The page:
Coffee grounds contain more soluble dietary fiber than either wine or orange juice. Dietary fiber is another component of coffee that benefits gut health. A high fiber diet is known to regulate and improve bowel movements, normalizing one’s cycle. High fiber intake also drastically reduces the risk of heart disease, stroke, high blood pressure, diabetes, obesity, and a range of diseases affecting the stomach and gastrointestinal tract. From aiding ulcers and gastroesophageal reflux disease to boosting immune function, dietary fiber helps well-being as a whole.
*Please do not stop any medical treatments or taking prescribed medication. Always seek professional help. The above is for information purposes and not medical advice as I am not a medical professional in any way.
How to use Coffee Grounds in Baking
Fine, freshly ground coffee has countless culinary applications for the inventive cook. One of the easiest ways to reuse coffee grounds if they’re a fine enough grind is to include them in baked goods.
As a general rule of thumb, don’t add more than three to four teaspoons of spent grounds to a batch of baked goods. If using fresh coffee grounds, two teaspoons are all you’ll need. A few flecks of coffee in sugar cookies or a muffin is great but add too many, and the texture and taste will become overpowering.
How To Use Coffee Grounds in Cooking
Cooking with Coffee Grounds
The flavor and acidic nature of coffee grounds make it a great ingredient to include in rubs for steak, pork, and vegetables. Caffeic and chlorogenic acids in coffee help to tenderize the meat and soften up vegetables without imparting a prominent flavor. Around 2.2 pounds of meat calls for approximately four tablespoons of spent grounds. Most will find that dried fresh grounds give a stronger flavor, but for a lighter rub/marinade, dried spent coffee grounds still work great and are often preferred due to being milder. Simply combine coffee grounds with a range of your favorite herbs and spices suited to the meal you’re cooking and marinate overnight in the wet or dry rub.
Eating Coffee Grounds FAQ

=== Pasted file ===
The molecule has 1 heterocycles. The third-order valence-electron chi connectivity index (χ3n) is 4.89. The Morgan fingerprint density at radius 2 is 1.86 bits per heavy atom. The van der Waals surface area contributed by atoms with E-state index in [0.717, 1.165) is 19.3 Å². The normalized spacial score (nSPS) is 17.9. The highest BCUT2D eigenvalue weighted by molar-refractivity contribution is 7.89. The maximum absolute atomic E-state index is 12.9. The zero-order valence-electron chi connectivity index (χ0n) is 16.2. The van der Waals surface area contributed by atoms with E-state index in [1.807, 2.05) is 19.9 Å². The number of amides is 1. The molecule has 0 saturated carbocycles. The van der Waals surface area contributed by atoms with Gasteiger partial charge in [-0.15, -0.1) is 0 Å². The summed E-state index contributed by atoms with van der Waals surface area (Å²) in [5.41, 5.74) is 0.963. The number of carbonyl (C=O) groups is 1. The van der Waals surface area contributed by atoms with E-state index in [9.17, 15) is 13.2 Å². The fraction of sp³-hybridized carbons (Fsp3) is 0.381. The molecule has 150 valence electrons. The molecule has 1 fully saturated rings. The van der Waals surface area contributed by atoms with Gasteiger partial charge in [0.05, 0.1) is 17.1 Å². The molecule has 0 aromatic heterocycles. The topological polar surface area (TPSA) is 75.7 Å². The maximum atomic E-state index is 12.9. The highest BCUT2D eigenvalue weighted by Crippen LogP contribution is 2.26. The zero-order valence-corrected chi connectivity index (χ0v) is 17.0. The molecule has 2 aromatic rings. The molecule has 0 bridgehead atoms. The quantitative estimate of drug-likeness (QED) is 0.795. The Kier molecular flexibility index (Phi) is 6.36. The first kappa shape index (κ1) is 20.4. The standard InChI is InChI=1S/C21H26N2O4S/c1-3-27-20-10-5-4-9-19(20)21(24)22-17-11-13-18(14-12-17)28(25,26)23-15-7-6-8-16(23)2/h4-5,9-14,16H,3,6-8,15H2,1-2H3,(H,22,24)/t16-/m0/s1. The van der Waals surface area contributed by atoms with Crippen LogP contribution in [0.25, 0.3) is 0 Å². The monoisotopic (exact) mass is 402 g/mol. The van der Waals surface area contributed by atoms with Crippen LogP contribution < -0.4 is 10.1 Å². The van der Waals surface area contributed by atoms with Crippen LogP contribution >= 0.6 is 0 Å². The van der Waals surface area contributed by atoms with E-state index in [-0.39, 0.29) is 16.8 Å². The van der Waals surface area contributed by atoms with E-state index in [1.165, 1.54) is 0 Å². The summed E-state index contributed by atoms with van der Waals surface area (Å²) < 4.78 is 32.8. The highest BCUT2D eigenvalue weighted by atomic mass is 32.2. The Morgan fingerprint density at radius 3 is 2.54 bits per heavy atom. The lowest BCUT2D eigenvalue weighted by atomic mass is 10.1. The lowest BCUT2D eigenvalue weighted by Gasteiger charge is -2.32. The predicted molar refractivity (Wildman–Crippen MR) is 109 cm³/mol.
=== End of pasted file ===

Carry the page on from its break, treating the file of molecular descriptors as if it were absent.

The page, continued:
Am I Addicted To Coffee Grounds?
There can be several underlying reasons for craving coffee, but suddenly craving coffee grounds is highly unusual. Those who are low in catecholamines due to poor production by the adrenal glands often crave coffee. However, wanting to eat weird things, in general, can be a symptom of Pica. This eating disorder which is typically temporary with a risk of long-term danger typically arises due to an iron, zinc, or other nutrient deficiency. If you’ve noticed a craving for irregular foods, including a strange desire for eating coffee grounds, consider your diet and the possibility of malnutrition.
Is Eating Coffee Grounds The Same As Drinking Coffee?
Eating fresh or spent coffee grounds supplies the body with a concentrated range of the same nutrients and compounds as drinking coffee. There’s more caffeine, more antioxidants, and more phenolic compounds. Some of the active constituents are absorbed through the mucous in our mouths, but the majority of absorption occurs in the gut. This means a longer period before you feel the stimulant effects, but also a longer-lasting lift. The only significant risk is consuming too high of a concentration and triggering excessive stomach acid and the span of ill effects it can cause.
Consider Giving Coffee Grounds A Try!
You’re not going to find foods made with coffee grounds readily available, but a little bit of careful shopping will reveal a host of tasty chocolate-covered roasted coffee beans. Coffee beans are edible and, when prepared properly, extremely tasty. Moderation is the key to receiving the caffeine boost and health benefits. If you’re fond of the taste of coffee and curious about eating coffee grounds, we suggest that you try adapting or finding coffee-ground alternatives to a few of your favorite recipes.